From: Peggy’s Pet Place
Photo: Catherine’s daughter Haley and pal
Most of you who read this blog understand and may have even experienced healing bonds with animals. I often write about how dogs heal. Of course, cats, rabbits and many other animals help humans as well. Today please welcome my good friend Catherine Madera, author of two books about horses– Rodeo Dreams for young adults and Rain Shadow for adults–who shares about healing power of horses.
Guest Post by Catherine Madera
I’ve been a horsewoman all of my life and am blessed by several special horses that helped me grow up (and continue to help me “grow up”). Belief in the “goodness” of horses, their innate ability to help human beings, is part of the back bone of my recently released novel, Rain Shadow.
It’s always fascinating to me how a work of fiction is birthed. How does that happen, exactly? I think most writers will say that the creation of a story—particularly fiction– is a mysterious process, not fully understood even by the author. Rain Shadow has more than its share of real life inspiration, however, most notably my writing the true account of an Oregon horse that miraculously survived double gun shots to the head and now has a special ministry to high risk youth and adults. This story received international attention. Coincidentally (though I’m not really a believer in such a thing), at the time Rain Shadow was taking shape, I was also co-authoring a book about experiential therapy using horses; specifically why it is more effective as a mental health therapy than traditional counseling. The Listening Heart is soon to be released and is an in depth look at Equine Facilitated Psychotherapy and Learning (EFPL). Leigh Shambo, primary author, is a licensed therapist and the first to study the long term effectiveness of EFPL—the “stickiness” of the therapy—on those suffering from post traumatic stress disorder. Her findings, and the science that grounds the field, is fascinating and a must-read for all animal lovers. I believe the bonds we have with our animal friends could only be divinely orchestrated.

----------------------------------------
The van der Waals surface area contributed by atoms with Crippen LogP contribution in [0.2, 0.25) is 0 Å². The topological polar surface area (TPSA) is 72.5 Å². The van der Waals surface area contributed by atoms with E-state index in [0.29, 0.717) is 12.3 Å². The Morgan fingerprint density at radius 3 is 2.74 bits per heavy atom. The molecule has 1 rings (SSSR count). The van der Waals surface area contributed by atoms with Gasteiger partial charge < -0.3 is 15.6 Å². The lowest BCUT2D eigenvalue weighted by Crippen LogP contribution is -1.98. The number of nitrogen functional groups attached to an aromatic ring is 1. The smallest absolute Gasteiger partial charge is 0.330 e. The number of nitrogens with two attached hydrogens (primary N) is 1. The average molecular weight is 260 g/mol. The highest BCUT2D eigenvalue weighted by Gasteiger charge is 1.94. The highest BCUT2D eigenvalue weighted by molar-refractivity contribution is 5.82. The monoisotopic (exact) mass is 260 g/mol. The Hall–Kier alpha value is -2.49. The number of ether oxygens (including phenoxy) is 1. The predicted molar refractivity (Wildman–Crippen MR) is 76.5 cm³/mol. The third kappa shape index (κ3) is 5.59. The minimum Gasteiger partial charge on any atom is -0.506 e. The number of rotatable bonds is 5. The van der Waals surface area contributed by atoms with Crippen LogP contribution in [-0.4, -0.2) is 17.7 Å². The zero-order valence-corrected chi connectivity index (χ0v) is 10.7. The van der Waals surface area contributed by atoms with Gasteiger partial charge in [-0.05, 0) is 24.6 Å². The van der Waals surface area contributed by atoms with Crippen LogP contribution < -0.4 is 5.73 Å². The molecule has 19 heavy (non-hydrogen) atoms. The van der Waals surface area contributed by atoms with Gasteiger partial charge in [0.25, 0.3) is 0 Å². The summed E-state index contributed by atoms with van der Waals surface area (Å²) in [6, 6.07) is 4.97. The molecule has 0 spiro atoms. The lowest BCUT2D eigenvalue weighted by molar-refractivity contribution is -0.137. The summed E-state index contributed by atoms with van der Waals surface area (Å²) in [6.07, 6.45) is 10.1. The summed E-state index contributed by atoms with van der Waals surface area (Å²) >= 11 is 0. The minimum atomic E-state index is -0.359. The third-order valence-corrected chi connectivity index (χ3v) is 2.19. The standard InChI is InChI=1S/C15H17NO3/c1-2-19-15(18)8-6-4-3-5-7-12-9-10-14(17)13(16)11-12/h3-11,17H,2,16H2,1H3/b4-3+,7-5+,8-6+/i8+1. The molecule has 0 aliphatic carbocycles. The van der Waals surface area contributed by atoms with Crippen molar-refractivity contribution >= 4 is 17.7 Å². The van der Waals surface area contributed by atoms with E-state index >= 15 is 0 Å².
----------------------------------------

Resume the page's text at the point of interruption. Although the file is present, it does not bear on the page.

Four basic ways horses are effective in mental health therapy:
1. Because they are sensitive herd animals they possess keen intuition
about human emotional states and sense and react to incongruency.
2. They are incapable of masking emotion and are powerful therapeutic
3. As a person sorts out their own feelings, horses respond positively
which immediately rewards changes in emotional behaviors and actions.
4. Horses are a safe attachment object for severely abused and
traumatized people, those who may be initially resistant to straight
office type therapies.
Rain Shadow Book Jacket blurb:
Leaving California and the ruins of a love affair, 21-year-old Taylor Reed
To learn more about The Listening Heart and EFPL visit www.humanequinealliance.org
Read more: Peggy’s Pet Place